Jesus, James, and Peter Mythicism

Jesus, James, and Peter Mythicism December 2, 2019

It is worth noting precisely what it is that mythicists do with Paul’s references to Jesus in his letters, and just how easily the same could be done with James, the brother of Jesus, whom most mythicists accept was an actual person, while denying that he was actually Jesus’ brother. They emphasize that he is not called “the brother of Jesus” but “the brother of the Lord” as though the Lord, for Paul, were not clearly Jesus. Some have even tried to claim that he was the brother of Yahweh, showing that mythicists are clutching at straws and have no real understanding of what ancient Jews and early Christians believed.

And so why don’t they go further still? Paul went up to Jerusalem. Surely this could refer to a heavenly journey to the heavenly Jerusalem, during which he met Jacob, Yahweh’s brother. Simple! After all, Paul himself says that he was taken up to the third heaven.

My objection to this (in case you are starting to think maybe I’m onto something) is that it is the same approach religious fundamentalists take to the text, deciding what it is allowed to mean in advance, and then accepting any interpretation that provides that desired meaning, without discussion or consideration of whether the text more likely means what they think it should. Mythicists prooftext rather than exegete.

Of related interest:

History for Atheists on the Nazareth myth

Jesus mythicism and the invisibility of the poor

Questions: Do You Believe Jesus was a Real Person?

Bruce also interacts with Harry McCall, who claims that I “removed from both his blog and Butler University religion faculty description any claim that he debunks claims that the New Testament Jesus never existed.” I have no idea what he is talking about, but I am happy to reiterate here that I do indeed debunk Jesus-mythicist nonsense, when time allows. Bruce writes nicely on this topic, in a way that meshes with points I made above:

Harry McCall…is a mythicist zealot. He’s the kind of “believer” who puts people into two categories: “against” him or “for” him. McCall is convinced that he has overwhelming proved that the historical Jesus is a myth, and anyone who reads his writings will come to the same conclusion. Those who don’t are immediately condemned and summarily executed.

McCall thinks that just because he writes something, that those who disagree with it or mythicism, in general, are obligated to refute him. I see similar behavior from Christian Fundamentalists. Over the years, I have had countless Evangelicals demand that I answer their “irrefutable” arguments for their peculiar brand of Christianity. There was a time when I would do so, but I later came to the conclusion that it was a waste of time. Zealots, be they Christian, atheist, or “spiritual,” are closed-minded. Their goal is not discussion, it’s conversion.

Harry McCall Objects to My Rejection of Mythicism, Says I “Hate” Him

See too:

Episode 18: Was Jesus a Real Person?

Memory and the Jesus Tradition

Allan Bevere shared an introduction to the Gospel of Matthew in video form

Bill Heroman blogged about the Gospels as biographies

Bruce Chilton wrote about the logic of Jesus’ resurrection

Apologists aren’t helpful when they appeal to evidence that isn’t conclusive, never mind evidence that may be fabricated or altered:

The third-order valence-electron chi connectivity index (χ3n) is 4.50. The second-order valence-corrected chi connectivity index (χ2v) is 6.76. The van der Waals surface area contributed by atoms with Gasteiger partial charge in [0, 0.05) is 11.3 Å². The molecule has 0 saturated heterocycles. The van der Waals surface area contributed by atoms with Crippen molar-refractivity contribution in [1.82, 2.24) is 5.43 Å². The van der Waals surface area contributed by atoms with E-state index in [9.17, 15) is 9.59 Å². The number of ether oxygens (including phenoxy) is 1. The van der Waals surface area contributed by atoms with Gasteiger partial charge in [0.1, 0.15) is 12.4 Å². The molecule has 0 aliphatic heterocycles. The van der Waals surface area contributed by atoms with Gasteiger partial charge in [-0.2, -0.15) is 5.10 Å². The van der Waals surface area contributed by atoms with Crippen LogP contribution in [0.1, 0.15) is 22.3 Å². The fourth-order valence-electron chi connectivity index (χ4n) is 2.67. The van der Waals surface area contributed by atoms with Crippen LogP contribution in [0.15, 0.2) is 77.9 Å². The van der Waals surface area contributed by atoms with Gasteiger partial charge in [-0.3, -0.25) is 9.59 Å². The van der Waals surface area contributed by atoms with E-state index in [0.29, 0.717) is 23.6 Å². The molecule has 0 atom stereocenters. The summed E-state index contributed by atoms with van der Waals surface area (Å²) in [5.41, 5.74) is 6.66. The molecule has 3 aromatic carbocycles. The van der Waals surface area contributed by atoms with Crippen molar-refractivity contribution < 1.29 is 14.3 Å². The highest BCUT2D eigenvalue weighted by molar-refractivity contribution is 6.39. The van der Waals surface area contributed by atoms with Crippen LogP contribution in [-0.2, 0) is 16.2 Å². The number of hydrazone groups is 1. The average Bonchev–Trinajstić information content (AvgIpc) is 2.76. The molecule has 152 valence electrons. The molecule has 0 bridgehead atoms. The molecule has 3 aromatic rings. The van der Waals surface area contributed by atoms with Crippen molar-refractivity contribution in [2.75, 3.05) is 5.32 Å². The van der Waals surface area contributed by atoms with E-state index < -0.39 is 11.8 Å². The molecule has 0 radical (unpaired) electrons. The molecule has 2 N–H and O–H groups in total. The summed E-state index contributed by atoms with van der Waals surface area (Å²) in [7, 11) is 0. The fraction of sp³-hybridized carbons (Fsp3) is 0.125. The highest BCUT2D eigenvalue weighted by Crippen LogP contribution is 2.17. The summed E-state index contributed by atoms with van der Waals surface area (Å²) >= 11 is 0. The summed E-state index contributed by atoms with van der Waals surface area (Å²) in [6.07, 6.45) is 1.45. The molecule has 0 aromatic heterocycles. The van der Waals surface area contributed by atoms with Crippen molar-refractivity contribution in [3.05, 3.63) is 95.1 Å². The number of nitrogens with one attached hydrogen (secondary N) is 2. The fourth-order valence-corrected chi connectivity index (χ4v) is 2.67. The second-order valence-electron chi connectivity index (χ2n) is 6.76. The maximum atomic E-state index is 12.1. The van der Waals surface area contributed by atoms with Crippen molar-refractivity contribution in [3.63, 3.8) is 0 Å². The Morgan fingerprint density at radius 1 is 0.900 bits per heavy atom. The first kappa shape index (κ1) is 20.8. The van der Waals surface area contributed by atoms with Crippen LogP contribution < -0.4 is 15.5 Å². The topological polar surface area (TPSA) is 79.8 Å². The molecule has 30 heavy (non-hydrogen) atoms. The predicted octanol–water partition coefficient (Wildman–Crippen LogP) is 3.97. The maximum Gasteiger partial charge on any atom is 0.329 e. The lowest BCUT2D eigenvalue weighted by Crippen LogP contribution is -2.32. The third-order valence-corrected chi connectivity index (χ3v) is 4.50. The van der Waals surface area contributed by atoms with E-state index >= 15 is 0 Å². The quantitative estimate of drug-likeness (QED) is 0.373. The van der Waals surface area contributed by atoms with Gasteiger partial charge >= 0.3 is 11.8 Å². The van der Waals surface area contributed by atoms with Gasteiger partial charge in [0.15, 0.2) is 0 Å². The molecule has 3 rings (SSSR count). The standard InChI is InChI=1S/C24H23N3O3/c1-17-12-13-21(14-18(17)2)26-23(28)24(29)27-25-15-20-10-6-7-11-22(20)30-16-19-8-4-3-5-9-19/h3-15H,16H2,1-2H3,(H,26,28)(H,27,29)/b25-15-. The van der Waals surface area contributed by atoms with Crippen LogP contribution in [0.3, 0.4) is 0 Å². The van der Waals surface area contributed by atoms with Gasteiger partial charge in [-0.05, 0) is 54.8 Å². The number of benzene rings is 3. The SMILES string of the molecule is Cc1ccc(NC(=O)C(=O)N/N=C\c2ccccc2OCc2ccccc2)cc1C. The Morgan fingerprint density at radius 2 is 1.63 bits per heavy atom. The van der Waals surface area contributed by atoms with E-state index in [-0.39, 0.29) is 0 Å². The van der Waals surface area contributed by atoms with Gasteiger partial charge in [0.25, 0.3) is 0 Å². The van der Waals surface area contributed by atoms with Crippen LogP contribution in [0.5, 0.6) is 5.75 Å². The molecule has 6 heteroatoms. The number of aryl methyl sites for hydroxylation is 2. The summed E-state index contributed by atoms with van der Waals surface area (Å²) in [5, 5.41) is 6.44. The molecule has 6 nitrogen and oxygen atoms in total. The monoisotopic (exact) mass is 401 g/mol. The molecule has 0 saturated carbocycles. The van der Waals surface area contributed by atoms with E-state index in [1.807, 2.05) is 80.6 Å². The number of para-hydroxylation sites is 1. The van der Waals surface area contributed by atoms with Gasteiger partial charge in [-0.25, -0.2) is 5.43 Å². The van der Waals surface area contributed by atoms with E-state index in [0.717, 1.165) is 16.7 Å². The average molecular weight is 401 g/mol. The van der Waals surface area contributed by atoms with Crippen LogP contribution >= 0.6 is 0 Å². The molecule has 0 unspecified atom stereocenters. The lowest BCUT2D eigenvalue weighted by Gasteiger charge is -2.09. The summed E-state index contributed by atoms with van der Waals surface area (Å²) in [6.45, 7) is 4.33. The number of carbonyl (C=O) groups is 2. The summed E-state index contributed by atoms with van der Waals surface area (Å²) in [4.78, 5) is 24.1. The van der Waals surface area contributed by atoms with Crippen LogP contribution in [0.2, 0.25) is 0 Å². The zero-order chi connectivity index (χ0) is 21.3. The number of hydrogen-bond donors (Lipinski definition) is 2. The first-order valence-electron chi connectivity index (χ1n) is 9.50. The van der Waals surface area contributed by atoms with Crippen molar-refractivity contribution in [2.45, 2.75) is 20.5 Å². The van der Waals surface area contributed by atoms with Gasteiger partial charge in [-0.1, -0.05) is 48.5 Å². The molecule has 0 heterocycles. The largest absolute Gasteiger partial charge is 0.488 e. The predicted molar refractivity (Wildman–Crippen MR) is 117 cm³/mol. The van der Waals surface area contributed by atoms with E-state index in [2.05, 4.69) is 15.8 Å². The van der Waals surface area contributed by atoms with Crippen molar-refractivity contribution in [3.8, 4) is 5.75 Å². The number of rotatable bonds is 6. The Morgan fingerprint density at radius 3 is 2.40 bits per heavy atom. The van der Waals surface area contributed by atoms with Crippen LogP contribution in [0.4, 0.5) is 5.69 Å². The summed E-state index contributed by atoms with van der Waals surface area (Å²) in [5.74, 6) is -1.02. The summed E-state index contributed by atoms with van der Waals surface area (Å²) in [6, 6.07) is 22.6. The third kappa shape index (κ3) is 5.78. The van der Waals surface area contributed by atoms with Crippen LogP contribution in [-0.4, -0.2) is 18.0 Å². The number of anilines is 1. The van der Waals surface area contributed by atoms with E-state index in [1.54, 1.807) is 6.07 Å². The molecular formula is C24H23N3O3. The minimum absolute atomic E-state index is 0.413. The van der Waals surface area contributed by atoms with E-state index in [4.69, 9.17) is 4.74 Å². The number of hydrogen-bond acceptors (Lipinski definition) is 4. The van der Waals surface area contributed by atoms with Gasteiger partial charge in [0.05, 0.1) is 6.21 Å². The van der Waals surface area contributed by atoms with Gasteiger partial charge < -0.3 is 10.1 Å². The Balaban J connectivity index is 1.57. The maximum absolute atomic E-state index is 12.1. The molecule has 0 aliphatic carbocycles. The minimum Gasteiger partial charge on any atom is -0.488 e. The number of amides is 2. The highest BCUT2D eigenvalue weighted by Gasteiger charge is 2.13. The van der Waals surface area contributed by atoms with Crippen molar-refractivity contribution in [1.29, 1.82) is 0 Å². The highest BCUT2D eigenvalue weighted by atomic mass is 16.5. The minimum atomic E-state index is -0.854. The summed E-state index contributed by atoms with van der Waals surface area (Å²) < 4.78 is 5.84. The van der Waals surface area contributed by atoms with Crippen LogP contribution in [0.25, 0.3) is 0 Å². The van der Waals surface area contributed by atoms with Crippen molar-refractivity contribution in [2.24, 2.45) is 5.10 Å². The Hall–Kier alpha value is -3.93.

Did Jesus exist?

Also related to history and Jesus, and the limits of historical study when it comes to certain things many Christians want to say about Jesus:

Mark Goodacre and Chris Keith talked about criteria of authenticity on the NT Pod.

A recent study on the genre of the Gospels:

Re-thinking Gospel Genre After Richard Burridge

A book about the Gospel of John in Jesus research:

Gospel of John in Historical Inquiry – a book note

And more broadly on Jesus and history, there was a preview of Craig Keener’s new book, which I plan to blog about:

The Canonical Gospels as Ancient Biographies

Keener shared a couple of interviews he gave, including one with Sean McDowell in written form, and then this video:

Why are the Gospels the best sources about Jesus historically? (13.42 minutes)

More from Keener:

Reliability of the Gospels article (Influence magazine)

Epistemology and historical arguments—a few thoughts

Historical Jesus interview, part 3 (8.15 minutes)

Historical Jesus interview part 4 (8.15 minutes)

Historical Jesus part 5 (11 minutes)

Historical Jesus part 6 (8.31 minutes)

Historical Jesus interview, part 7 (17.31 minutes)

Historical Jesus interview, part 8 (7.41 minutes)

Historical Jesus interview part 9 (13.16 minutes)

Historical Jesus interview, conclusion (6 minutes)

Reliability of the Gospels (Christianity Today interview)

Panel discussion with Craig, Bart Ehrman, Mike Licona, Rob Bowman (1 hour)

Summary of Christobiography

Christobiography: Within the Frame of Living Memory

Gospels, Biographies, Histories

See also this interview with Keener, and another.


Vincent Henry Stanton, The Gospels as Historical Documents, is available for free online.

Carlo Ginzburg on the Study of History and the Boundaries of His Commitments

Capturing the surprise of the resurrection

Are there contradictions in the resurrection accounts?

Fear and Resurrection: “The Fear of the Jews” and its Aftermath

The Making of a Messiah: Did Jesus Claim to be the Messiah and Predict His Suffering and Death?

Also related to resurrection accounts:

Was It All A Dream? A Resurrection Story



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  • John MacDonald

    I, and I’m sure many others, was initially drawn to mythicism because of the shock value, like the Da Vinci code. We love shocking, alternative histories, like the Kennedy murder conspiracy, and will often gravitate to the tantalizing at the expense of our critical faculties.

    • I don’t think that my interest in mythicism had anything to do with its shock value. I think I acknowledged the possibility that Jesus didn’t exist when I realized how problematic the sources are. I’ve never moved beyond agnosticism because I don’t see how the sources are any less problematic for mythicism than they are for historicism.